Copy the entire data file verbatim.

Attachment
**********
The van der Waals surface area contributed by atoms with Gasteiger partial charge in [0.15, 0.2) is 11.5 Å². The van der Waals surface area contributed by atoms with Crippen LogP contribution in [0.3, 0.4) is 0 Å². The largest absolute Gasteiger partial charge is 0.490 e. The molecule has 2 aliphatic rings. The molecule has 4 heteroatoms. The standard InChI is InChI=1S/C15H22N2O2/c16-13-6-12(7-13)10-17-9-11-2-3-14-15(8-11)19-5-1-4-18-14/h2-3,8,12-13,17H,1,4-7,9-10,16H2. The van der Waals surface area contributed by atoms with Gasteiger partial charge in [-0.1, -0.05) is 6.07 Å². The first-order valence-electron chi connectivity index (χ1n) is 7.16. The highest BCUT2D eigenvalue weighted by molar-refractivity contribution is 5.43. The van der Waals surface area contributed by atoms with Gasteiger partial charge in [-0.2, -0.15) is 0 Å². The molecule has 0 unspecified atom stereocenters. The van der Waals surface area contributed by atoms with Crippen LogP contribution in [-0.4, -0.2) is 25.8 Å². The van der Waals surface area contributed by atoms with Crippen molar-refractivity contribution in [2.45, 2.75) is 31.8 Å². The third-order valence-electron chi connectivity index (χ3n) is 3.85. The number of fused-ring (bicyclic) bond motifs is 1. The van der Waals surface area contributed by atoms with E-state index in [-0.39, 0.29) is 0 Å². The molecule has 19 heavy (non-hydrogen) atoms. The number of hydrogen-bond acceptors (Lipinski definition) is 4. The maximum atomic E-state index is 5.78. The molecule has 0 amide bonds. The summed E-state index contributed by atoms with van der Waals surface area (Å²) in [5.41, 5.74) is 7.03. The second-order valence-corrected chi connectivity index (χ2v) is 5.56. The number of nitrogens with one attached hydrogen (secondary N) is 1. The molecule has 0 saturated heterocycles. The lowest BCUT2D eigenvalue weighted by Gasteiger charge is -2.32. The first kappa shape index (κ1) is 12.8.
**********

The van der Waals surface area contributed by atoms with Gasteiger partial charge in [0.15, 0.2) is 11.5 Å². The van der Waals surface area contributed by atoms with Crippen LogP contribution in [0.3, 0.4) is 0 Å². The largest absolute Gasteiger partial charge is 0.490 e. The molecule has 2 aliphatic rings. The molecule has 4 heteroatoms. The standard InChI is InChI=1S/C15H22N2O2/c16-13-6-12(7-13)10-17-9-11-2-3-14-15(8-11)19-5-1-4-18-14/h2-3,8,12-13,17H,1,4-7,9-10,16H2. The van der Waals surface area contributed by atoms with Gasteiger partial charge in [-0.1, -0.05) is 6.07 Å². The first-order valence-electron chi connectivity index (χ1n) is 7.16. The highest BCUT2D eigenvalue weighted by molar-refractivity contribution is 5.43. The van der Waals surface area contributed by atoms with Gasteiger partial charge in [-0.2, -0.15) is 0 Å². The molecule has 0 unspecified atom stereocenters. The van der Waals surface area contributed by atoms with Crippen LogP contribution in [-0.4, -0.2) is 25.8 Å². The van der Waals surface area contributed by atoms with Crippen molar-refractivity contribution in [2.45, 2.75) is 31.8 Å². The third-order valence-electron chi connectivity index (χ3n) is 3.85. The number of fused-ring (bicyclic) bond motifs is 1. The van der Waals surface area contributed by atoms with E-state index in [-0.39, 0.29) is 0 Å². The molecule has 19 heavy (non-hydrogen) atoms. The number of hydrogen-bond acceptors (Lipinski definition) is 4. The maximum atomic E-state index is 5.78. The molecule has 0 amide bonds. The summed E-state index contributed by atoms with van der Waals surface area (Å²) in [5.41, 5.74) is 7.03. The second-order valence-corrected chi connectivity index (χ2v) is 5.56. The number of nitrogens with one attached hydrogen (secondary N) is 1. The molecule has 0 saturated heterocycles. The lowest BCUT2D eigenvalue weighted by Gasteiger charge is -2.32. The first kappa shape index (κ1) is 12.8.